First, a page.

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Demolition by Neglect

Left to decay, historic homes continue to disappear

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There's a house on my block that probably dates back to the early 1900s, with stout adobe walls and a squat chimney in the corner. For years, there was an old man living there, but he is now gone. His passing revealed a substantial debt on the house, and none of his relatives would pick up the tab.

So the old man's house is now owned by the bank, which apparently is quite content to see it simply wither away. The roof has split open in spots, allowing monsoon rains to seep in. Tree roots are wrenching the ancient foundation; a porch is buckling from disrepair.

This humble home, like many others in my neighborhood, is a bona fide piece of history. And like so many others, it is slipping away through benign neglect. At some point, whoever comes to own the house might find demolition far cheaper than bringing it back to life.

That notion, common throughout Tucson's historic neighborhoods, came into sharp focus recently as several new overlay zones were implemented in the central city. Critics say these zones, ostensibly aimed at spurring development, actually encourage the demolition of decaying historic properties, and putting shiny new buildings in their place.

At the same time, the city has flimsy deterrence, with meager fines for demolition of historic properties without first obtaining permits, and no money to help struggling historic property owners who do want to maintain their homes.

Like my own Armory Park neighborhood, the West University neighborhood—scene of a recent and bitter fight about an overlay zone that will allow 14-story private dorms next to single-family dwellings—is pocked with aging properties that could easily slide into complete decay and ultimate demolition.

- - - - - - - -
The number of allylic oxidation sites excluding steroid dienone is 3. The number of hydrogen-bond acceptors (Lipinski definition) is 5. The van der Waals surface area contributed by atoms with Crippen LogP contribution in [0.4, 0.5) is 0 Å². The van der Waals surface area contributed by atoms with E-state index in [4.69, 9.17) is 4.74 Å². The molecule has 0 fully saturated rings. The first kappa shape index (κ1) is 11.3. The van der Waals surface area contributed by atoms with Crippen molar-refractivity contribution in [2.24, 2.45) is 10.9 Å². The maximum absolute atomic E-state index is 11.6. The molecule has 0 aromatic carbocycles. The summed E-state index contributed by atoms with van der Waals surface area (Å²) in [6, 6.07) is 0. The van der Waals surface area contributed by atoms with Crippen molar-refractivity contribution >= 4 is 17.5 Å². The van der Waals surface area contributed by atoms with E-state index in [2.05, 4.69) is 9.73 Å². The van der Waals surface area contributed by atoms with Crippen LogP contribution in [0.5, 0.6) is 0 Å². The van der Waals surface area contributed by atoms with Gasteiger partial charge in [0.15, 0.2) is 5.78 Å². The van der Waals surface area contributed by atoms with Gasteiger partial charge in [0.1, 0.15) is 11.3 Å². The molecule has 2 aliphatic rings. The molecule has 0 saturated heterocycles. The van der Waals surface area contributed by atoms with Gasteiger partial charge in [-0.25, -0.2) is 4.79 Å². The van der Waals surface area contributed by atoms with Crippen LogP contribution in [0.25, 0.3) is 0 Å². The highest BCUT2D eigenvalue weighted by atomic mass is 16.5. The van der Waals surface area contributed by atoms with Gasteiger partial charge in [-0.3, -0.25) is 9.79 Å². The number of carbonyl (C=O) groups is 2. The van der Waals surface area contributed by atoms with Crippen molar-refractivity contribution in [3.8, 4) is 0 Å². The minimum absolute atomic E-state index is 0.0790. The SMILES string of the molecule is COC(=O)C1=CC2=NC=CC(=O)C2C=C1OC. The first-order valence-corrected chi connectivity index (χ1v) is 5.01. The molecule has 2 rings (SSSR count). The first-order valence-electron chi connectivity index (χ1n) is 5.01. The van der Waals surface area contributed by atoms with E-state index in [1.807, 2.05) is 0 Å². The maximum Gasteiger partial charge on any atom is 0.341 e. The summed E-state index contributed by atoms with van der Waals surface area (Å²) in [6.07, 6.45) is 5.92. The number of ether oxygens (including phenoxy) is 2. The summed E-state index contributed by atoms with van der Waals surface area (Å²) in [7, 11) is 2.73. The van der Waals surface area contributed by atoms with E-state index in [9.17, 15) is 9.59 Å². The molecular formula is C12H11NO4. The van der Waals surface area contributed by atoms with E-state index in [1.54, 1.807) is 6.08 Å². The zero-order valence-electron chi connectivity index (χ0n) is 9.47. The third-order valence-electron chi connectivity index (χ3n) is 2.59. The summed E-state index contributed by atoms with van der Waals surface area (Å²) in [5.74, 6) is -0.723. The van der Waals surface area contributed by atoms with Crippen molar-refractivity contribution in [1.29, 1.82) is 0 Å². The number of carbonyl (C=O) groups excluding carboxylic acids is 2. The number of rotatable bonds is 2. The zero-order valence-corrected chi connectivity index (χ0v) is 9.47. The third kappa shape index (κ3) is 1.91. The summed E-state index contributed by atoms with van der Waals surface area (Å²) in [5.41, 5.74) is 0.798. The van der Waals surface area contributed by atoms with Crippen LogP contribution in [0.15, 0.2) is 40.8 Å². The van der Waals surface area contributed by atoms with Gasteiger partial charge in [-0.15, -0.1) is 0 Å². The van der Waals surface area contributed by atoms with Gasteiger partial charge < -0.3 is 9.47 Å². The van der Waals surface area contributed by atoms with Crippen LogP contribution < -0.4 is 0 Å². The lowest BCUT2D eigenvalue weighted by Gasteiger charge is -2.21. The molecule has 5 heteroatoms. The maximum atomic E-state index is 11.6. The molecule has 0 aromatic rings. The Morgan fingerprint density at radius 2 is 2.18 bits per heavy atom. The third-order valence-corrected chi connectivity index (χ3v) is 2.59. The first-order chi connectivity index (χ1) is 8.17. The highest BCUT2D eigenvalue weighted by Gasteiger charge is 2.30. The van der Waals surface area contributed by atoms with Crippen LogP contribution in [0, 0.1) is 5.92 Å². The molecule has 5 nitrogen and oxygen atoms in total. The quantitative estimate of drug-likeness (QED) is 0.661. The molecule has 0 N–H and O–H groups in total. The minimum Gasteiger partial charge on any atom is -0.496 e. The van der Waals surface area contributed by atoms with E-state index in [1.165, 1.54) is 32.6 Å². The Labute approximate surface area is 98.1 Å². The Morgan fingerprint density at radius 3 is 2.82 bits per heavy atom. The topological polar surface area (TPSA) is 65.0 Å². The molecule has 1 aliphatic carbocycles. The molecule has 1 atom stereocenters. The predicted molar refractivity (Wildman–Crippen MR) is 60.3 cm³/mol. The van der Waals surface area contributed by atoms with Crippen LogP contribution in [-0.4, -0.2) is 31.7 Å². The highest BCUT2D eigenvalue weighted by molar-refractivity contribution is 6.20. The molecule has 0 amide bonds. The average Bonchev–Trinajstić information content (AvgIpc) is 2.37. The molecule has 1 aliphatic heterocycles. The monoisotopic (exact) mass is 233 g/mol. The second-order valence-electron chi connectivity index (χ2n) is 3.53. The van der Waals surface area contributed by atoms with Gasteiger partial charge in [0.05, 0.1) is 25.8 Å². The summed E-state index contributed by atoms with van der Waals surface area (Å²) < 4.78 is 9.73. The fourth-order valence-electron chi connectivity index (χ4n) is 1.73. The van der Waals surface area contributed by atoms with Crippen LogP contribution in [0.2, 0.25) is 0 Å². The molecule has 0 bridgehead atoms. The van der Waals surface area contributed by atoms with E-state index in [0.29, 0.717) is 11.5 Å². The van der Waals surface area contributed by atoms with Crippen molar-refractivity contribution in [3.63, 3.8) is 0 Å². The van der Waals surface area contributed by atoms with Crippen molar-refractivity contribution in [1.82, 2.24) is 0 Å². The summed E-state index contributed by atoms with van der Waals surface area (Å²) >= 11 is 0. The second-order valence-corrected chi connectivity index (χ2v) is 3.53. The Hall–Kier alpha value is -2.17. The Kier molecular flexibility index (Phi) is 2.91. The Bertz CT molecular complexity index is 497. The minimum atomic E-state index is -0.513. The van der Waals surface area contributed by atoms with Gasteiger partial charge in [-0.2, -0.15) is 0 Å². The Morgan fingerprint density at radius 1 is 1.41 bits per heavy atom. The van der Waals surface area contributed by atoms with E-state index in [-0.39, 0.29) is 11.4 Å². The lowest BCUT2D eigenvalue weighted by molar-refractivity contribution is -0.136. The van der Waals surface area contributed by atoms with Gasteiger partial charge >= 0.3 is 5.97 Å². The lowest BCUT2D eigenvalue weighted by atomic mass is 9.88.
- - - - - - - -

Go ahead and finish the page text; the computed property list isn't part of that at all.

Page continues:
"People are doing neglect for the sake of neglect," says Chris Gans, president of the West University Neighborhood Association. "We have a number of them in our neighborhood. They rent the houses out; they don't put any money into (maintaining) the outside. They're run-down and really crappy."

Owners complain that their properties aren't worth the money to repair them. "But those homes are a part of history," Gans says. "You can keep making those kinds of arguments until there's nothing left."

But a familiar argument it is, and one that brushes right up against City Hall. Lowell Rothschild is the father of Tucson Mayor Jonathan Rothschild, and co-owner of a frontier-era adobe building in downtown's Barrio Viejo that has sat empty for years, its window frames covered with warped plywood, the crumbling adobe walls exposed to sunlight and rain.

In 2010, city officials took compliance action against the owners for such disrepair. But those owners appealed, gaining them another five years before repairs of the building must be done. In past interviews, Mayor Rothschild has said his father was simply waiting for the real estate market to rebound before taking action on the property. Today, it sports a "for sale" sign out front.

But according to Jonathan Mabry, the city's historic-preservation officer, taking a hard line in such situations can spur unintended consequences.

"If the city pushes too hard on the owners of a historic building that's really in bad shape," he says, "one way they can come into compliance with the building code and all the other regulations is to knock it down."

The goal, says Mabry, is preservation rather than punishment. "In those situations, the city is willing to work with the property owners on a long-term plan, beginning with stabilization and blight remediation—not having the doors and windows boarded up forever.